The economics of storing renewables with Carnot batteries


Researchers in Denmark have investigated what levelized cost of storage (LCOS) Carnot batteries have to achieve to become competitive in a 100% renewables scenario within their home country. They found that these storage systems should have an LCOS lower than €66.2 ($72.07)/MWh, provided that gas prices stay at low levels.

Carnot batteries are systems that store electricity in the form of heat through storage media such as water or molten salt and transform the heat back to electricity when needed. This category includes liquid air energy storage (LAES) systems and Brayton or Rankine based pumped thermal energy storages (PTES) systems, as well as Lamm-Honigmann storage, which is a sorption-based technique that can be charged and discharged with both heat and electrical power, and systems based on integrated resistive heating with power cycles.

All these storage technologies, according to the research team, allow a broad range of applications such as arbitrage business, ancillary services, or peak shaving within power networks. “Additionally, the readily available hot and cold storages are unique features of Carnot batteries enabling multi-energy flexibility through the external use and integration of hot and cold recycle streams,” they explained.

The group sought to assess the economic feasibility of Carnot batteries in a 100% renewable energy scenario applied to Denmark by 2045. The scenario assumes that 14 GW of offshore wind power, 5 GW of onshore wind power, and 10 GW of PV are installed in the country, with around 70% of the primary energy demand comprising electricity, heating, cooling, transport, and process heating demands being covered by clean energies.

Furthermore, the energy system is assumed to rely on 4.8 GW of electrolysis capacity, 6 GW of transmission capacity, a maximum of 2 GW of charge capacity for Carnot batteries, and 4.8 GW of combined heat and power (CHP) plants. “As Carnot batteries are expected to be used for storage within a maximum of a few weeks, the maximum storage capacity tested is 7 days of full charging,” the scientists said.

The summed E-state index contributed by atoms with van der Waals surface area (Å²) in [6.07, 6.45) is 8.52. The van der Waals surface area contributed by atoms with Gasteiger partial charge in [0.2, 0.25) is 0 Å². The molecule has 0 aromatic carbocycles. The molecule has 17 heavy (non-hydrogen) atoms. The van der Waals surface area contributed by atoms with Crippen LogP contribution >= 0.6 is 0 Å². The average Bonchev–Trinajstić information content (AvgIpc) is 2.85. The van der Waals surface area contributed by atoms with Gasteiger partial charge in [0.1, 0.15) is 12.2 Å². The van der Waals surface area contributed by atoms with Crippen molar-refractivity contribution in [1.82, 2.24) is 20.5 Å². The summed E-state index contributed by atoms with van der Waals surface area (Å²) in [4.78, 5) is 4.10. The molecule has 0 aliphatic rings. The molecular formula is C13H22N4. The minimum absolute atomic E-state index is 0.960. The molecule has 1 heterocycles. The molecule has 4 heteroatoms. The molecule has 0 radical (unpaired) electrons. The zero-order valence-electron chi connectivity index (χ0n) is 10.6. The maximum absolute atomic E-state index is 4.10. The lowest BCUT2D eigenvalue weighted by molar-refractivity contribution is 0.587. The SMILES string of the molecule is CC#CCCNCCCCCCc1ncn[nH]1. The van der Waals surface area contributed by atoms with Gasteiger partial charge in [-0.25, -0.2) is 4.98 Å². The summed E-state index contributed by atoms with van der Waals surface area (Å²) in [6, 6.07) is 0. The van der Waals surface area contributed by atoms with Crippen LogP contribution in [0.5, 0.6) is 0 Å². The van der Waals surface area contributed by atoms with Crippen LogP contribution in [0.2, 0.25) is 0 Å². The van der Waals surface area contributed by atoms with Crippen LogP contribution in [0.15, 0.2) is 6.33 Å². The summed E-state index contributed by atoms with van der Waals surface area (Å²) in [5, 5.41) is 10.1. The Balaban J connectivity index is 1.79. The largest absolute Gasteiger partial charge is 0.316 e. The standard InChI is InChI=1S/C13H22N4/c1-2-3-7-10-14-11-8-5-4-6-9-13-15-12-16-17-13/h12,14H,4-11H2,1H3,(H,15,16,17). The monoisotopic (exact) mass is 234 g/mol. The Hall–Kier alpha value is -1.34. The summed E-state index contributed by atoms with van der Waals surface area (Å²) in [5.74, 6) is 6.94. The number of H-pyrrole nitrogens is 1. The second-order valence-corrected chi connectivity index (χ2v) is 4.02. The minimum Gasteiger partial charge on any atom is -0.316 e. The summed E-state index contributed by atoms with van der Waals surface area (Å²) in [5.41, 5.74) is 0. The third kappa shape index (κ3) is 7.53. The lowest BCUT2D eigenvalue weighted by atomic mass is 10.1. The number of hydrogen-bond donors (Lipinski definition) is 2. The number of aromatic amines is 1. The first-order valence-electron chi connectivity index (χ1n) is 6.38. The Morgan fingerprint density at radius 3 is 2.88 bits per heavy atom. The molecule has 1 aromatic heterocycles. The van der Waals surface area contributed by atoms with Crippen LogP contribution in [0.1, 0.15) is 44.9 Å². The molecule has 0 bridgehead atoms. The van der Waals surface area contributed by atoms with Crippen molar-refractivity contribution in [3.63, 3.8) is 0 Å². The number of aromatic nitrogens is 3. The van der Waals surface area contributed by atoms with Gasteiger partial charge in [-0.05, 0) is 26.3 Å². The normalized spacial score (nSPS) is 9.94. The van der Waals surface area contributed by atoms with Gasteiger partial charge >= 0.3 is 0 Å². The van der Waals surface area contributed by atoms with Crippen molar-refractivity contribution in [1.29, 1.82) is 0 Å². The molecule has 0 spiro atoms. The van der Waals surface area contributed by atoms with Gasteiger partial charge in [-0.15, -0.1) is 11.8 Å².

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They used the EnergyPLAN simulation software to determine the renewable energy generation capacities, economic costs, and supply strategies needed to balance the projected future electricity demand in Denmark. In the simulation, Carnot batteries were modeled as stand-alone batteries, without potential heat output for district heating or industrial purposes.

Through their simulation, the researchers found that Carnot batteries may become economically feasible if their LCOS is lower than €66.2 ($72.07)/MWh, which they said includes the total expenditure over their full lifetime. This value, however, was calculated assuming a gas price of €9.3/GJ. “If the gas price would reach electro-methane levels the LCOS range would instead be around €119–130/MWh,” they also explained. “If the potential cost reduction is instead identified based on reducing capacities for electrolysis and hydrogen storage the LCOS drops to €38–43/MWh, depending on the cost of these components.”

The group also noted that currently, only one Carnot battery system concept has been identified with an LCOS lower than the €62/MWh. “Existing concepts for stand-alone Carnot batteries are not able to achieve these costs today, therefore solutions for cost reductions should be investigated,” they concluded.

The researchers presented their findings in the study “Economic potentials of carnot batteries in 100% renewable energy systems,” which was recently published in Energy. The team comprises academics from the Aalborg University and Technical University of Denmark.

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